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An excerpt from www.HouseOfNames.com archives copyright 2000 - 2016

Origins Available: English, German


Schilly is one of the thousands of new names that the Norman Conquest brought to England in 1066. The Schilly family lived in Sussex having derived from the Old English word shelf, meaning a wooded clearing on a ledge or plateau, and indicates that the original bearer lived near such a landmark. Following the Norman line "genealogists assert that the Sheeleys 'came out of France with William the Conqueror.' Seulle, Shevels, or Sheuile, is found in the lists called the Roll of Battel Abbey." [1]CITATION[CLOSE]
Lowe, Mark Anthony, Patronymica Britannica, A Dictionary of Family Names of the United Kingdom. London: John Russel Smith, 1860. Print.


Schilly Early Origins



The surname Schilly was first found in Sussex where "there is no doubt of the antiquity of the house of Shelley, the accounts of the earlier descents of the family are very scanty. Originally of the county of Huntingdon, [now Cambridgeshire] the Shelleys are said to have removed into this county at a very early period." [2]CITATION[CLOSE]
Shirley, Evelyn Philip, The Noble and Gentle Men of England; The Arms and Descents. Westminster: John Bower Nichols and Sons, 1866, Print.
The earliest record of the name was John and Thomas Shelley who followed the fortunes of Richard II and were subsequently beheaded in the first year of Henry IV's rule. The remaining brother who was not connected, retained his possessions. [2]CITATION[CLOSE]
Shirley, Evelyn Philip, The Noble and Gentle Men of England; The Arms and Descents. Westminster: John Bower Nichols and Sons, 1866, Print.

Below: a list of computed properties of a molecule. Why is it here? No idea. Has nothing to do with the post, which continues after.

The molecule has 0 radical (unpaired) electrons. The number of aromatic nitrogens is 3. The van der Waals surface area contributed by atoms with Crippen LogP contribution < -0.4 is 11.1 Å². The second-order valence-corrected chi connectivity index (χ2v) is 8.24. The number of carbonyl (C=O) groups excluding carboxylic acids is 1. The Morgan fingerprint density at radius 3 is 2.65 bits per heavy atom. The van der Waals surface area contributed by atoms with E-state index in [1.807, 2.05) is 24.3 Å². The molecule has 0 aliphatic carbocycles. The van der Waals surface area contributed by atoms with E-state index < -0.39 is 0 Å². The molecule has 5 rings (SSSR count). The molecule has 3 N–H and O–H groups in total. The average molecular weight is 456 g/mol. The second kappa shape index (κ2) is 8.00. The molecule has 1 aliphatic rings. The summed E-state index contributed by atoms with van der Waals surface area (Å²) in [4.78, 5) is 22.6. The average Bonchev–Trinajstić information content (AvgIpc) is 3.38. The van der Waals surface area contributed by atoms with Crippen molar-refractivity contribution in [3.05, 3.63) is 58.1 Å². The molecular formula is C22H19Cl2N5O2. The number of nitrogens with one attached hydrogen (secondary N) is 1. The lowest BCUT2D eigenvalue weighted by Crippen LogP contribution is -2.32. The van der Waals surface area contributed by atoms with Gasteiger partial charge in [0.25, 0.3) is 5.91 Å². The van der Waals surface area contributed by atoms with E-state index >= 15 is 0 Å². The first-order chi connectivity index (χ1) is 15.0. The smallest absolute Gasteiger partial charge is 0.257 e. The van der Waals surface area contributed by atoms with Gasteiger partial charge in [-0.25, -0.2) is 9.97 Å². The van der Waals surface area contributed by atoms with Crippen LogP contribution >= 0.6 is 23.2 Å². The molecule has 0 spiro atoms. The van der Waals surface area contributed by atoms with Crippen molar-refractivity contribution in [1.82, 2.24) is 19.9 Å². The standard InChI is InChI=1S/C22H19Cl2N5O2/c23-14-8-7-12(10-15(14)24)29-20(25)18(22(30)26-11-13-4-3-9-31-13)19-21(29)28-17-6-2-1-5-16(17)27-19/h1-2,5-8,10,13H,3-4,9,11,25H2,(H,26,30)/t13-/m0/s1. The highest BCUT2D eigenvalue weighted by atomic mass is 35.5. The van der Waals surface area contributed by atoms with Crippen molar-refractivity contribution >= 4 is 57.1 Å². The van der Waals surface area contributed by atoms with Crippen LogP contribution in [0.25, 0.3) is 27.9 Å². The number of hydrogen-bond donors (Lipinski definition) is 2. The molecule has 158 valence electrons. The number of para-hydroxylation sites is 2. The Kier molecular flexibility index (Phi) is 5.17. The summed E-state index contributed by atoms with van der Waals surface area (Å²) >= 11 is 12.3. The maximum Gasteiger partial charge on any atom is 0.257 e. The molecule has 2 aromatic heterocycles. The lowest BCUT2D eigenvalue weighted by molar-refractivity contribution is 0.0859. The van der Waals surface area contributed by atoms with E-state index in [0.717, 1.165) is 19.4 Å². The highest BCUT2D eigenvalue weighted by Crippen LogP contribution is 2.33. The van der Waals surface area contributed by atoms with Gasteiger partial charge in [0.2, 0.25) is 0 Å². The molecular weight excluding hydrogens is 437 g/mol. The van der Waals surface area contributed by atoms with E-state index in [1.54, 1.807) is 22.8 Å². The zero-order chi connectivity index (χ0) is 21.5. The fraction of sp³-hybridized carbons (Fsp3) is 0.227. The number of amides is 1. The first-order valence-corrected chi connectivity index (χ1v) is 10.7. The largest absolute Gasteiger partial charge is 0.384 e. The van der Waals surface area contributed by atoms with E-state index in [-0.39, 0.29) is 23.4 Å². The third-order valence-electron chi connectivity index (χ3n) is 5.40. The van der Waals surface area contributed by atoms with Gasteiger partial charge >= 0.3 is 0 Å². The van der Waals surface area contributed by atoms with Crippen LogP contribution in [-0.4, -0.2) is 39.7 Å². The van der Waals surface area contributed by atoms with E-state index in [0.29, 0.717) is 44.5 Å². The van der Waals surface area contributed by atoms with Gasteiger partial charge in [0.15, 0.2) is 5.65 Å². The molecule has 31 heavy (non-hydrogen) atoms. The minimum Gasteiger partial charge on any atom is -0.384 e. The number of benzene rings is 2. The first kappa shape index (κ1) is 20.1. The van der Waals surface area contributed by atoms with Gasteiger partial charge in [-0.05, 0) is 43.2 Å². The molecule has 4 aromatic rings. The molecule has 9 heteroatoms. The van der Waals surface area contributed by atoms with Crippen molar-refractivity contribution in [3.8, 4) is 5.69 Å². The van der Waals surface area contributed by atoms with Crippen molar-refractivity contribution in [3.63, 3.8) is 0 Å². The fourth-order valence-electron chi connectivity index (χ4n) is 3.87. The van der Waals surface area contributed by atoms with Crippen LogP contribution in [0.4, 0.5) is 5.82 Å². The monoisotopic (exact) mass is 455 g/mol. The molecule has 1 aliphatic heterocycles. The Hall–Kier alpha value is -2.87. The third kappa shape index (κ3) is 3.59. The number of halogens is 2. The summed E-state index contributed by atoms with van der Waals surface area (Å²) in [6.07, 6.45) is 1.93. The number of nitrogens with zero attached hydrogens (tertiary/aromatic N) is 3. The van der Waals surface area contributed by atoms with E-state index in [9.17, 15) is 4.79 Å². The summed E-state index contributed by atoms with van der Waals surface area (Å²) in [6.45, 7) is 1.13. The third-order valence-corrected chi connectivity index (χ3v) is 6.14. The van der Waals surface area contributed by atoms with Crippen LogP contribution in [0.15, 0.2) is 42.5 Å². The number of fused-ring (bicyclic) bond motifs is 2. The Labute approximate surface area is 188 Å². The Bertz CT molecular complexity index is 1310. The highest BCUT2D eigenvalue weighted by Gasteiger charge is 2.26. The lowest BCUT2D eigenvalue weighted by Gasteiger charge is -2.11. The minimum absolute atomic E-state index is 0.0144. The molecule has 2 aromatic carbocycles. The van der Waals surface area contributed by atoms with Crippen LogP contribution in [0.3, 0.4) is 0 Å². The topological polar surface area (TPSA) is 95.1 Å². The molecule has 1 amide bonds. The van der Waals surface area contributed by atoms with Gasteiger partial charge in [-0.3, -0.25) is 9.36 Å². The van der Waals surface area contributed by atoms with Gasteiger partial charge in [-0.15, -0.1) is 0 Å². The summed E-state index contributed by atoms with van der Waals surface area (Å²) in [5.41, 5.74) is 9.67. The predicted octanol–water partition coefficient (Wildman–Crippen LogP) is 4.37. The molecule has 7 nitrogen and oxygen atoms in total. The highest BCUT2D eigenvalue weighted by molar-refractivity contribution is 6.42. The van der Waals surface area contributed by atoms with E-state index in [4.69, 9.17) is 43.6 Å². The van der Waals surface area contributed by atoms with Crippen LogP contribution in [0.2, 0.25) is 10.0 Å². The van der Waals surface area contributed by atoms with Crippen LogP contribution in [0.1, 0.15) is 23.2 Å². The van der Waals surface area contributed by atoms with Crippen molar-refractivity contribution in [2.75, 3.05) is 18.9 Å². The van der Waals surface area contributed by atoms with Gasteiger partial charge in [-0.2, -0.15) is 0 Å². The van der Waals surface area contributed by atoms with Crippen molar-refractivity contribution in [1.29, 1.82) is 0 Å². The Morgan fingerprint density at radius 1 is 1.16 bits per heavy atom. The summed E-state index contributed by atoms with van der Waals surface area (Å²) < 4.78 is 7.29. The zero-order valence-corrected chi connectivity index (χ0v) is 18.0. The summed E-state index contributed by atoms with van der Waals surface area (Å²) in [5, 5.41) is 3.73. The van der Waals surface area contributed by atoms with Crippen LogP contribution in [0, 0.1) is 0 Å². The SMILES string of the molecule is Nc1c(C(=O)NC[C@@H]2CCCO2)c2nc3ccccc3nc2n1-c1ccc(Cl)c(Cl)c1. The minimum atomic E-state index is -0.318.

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Schilly Spelling Variations


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Schilly Spelling Variations



Multitudes of spelling variations are a hallmark of Anglo Norman names. Most of these names evolved in the 11th and 12th century, in the time after the Normans introduced their own Norman French language into a country where Old and Middle English had no spelling rules and the languages of the court were French and Latin. To make matters worse, medieval scribes spelled words according to sound, so names frequently appeared differently in the various documents in which they were recorded. The name was spelled Shelly, Shelley and others.

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Schilly Early History


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Schilly Early History



This web page shows only a small excerpt of our Schilly research. Another 307 words (22 lines of text) covering the years 1297, 1567, 1644, 1792 and 1822 are included under the topic Early Schilly History in all our PDF Extended History products and printed products wherever possible.

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Schilly Early Notables (pre 1700)


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Schilly Early Notables (pre 1700)



Another 42 words (3 lines of text) are included under the topic Early Schilly Notables in all our PDF Extended History products and printed products wherever possible.

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The Great Migration


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The Great Migration



Because of this political and religious unrest within English society, many people decided to immigrate to the colonies. Families left for Ireland, North America, and Australia in enormous numbers, traveling at high cost in extremely inhospitable conditions. The New World in particular was a desirable destination, but the long voyage caused many to arrive sick and starving. Those who made it, though, were welcomed by opportunities far greater than they had known at home in England. Many of these families went on to make important contributions to the emerging nations of Canada and the United States. Analysis of immigration records indicates that some of the first North American immigrants bore the name Schilly or a variant listed above: John Shelley who settled in Virginia in 1623; Robert Shelley settled in Boston Massachusetts in 1632; Joseph Shelley was banished to Barbados in 1685.